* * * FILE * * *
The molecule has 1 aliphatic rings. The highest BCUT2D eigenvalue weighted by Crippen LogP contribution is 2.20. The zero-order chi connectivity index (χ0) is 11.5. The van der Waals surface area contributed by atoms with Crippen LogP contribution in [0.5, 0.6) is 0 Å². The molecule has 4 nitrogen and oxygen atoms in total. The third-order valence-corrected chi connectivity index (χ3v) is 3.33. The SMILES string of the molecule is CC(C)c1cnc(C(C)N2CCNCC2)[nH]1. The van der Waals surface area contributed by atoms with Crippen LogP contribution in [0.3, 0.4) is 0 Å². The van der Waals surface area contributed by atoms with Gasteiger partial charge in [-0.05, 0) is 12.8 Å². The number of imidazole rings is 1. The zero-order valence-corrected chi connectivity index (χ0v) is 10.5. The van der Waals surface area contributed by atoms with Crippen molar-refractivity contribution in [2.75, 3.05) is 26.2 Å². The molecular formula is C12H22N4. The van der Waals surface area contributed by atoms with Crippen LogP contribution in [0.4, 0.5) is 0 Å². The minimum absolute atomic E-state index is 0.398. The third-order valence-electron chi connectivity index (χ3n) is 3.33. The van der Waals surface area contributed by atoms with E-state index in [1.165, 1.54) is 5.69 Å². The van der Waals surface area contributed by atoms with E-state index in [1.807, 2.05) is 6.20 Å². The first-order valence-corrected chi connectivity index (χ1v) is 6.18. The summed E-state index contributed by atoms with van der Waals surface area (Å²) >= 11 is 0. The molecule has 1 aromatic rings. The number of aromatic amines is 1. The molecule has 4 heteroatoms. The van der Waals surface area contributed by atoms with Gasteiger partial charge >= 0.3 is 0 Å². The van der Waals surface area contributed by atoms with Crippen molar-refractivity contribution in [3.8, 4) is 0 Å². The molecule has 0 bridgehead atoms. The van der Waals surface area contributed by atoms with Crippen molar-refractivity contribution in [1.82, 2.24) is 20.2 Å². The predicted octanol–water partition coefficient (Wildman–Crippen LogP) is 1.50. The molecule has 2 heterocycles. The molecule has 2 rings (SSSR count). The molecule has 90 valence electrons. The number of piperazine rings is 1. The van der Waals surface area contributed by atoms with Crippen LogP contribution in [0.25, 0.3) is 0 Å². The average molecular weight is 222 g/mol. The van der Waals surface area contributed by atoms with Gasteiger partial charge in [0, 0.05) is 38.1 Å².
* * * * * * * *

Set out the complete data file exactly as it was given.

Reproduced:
The molecule has 1 aliphatic rings. The highest BCUT2D eigenvalue weighted by Crippen LogP contribution is 2.20. The zero-order chi connectivity index (χ0) is 11.5. The van der Waals surface area contributed by atoms with Crippen LogP contribution in [0.5, 0.6) is 0 Å². The molecule has 4 nitrogen and oxygen atoms in total. The third-order valence-corrected chi connectivity index (χ3v) is 3.33. The SMILES string of the molecule is CC(C)c1cnc(C(C)N2CCNCC2)[nH]1. The van der Waals surface area contributed by atoms with Crippen LogP contribution in [0.3, 0.4) is 0 Å². The van der Waals surface area contributed by atoms with Gasteiger partial charge in [-0.05, 0) is 12.8 Å². The number of imidazole rings is 1. The zero-order valence-corrected chi connectivity index (χ0v) is 10.5. The van der Waals surface area contributed by atoms with Crippen molar-refractivity contribution in [2.75, 3.05) is 26.2 Å². The molecular formula is C12H22N4. The van der Waals surface area contributed by atoms with Crippen LogP contribution in [0.4, 0.5) is 0 Å². The minimum absolute atomic E-state index is 0.398. The third-order valence-electron chi connectivity index (χ3n) is 3.33. The van der Waals surface area contributed by atoms with E-state index in [1.165, 1.54) is 5.69 Å². The van der Waals surface area contributed by atoms with E-state index in [1.807, 2.05) is 6.20 Å². The first-order valence-corrected chi connectivity index (χ1v) is 6.18. The summed E-state index contributed by atoms with van der Waals surface area (Å²) >= 11 is 0. The molecule has 1 aromatic rings. The number of aromatic amines is 1. The molecule has 4 heteroatoms. The van der Waals surface area contributed by atoms with Gasteiger partial charge >= 0.3 is 0 Å². The van der Waals surface area contributed by atoms with Crippen molar-refractivity contribution in [3.8, 4) is 0 Å². The molecule has 0 bridgehead atoms. The van der Waals surface area contributed by atoms with Crippen molar-refractivity contribution in [1.82, 2.24) is 20.2 Å². The predicted octanol–water partition coefficient (Wildman–Crippen LogP) is 1.50. The molecule has 2 heterocycles. The molecule has 2 rings (SSSR count). The molecule has 90 valence electrons. The number of piperazine rings is 1. The van der Waals surface area contributed by atoms with Crippen LogP contribution in [0.25, 0.3) is 0 Å². The average molecular weight is 222 g/mol. The van der Waals surface area contributed by atoms with Gasteiger partial charge in [0, 0.05) is 38.1 Å².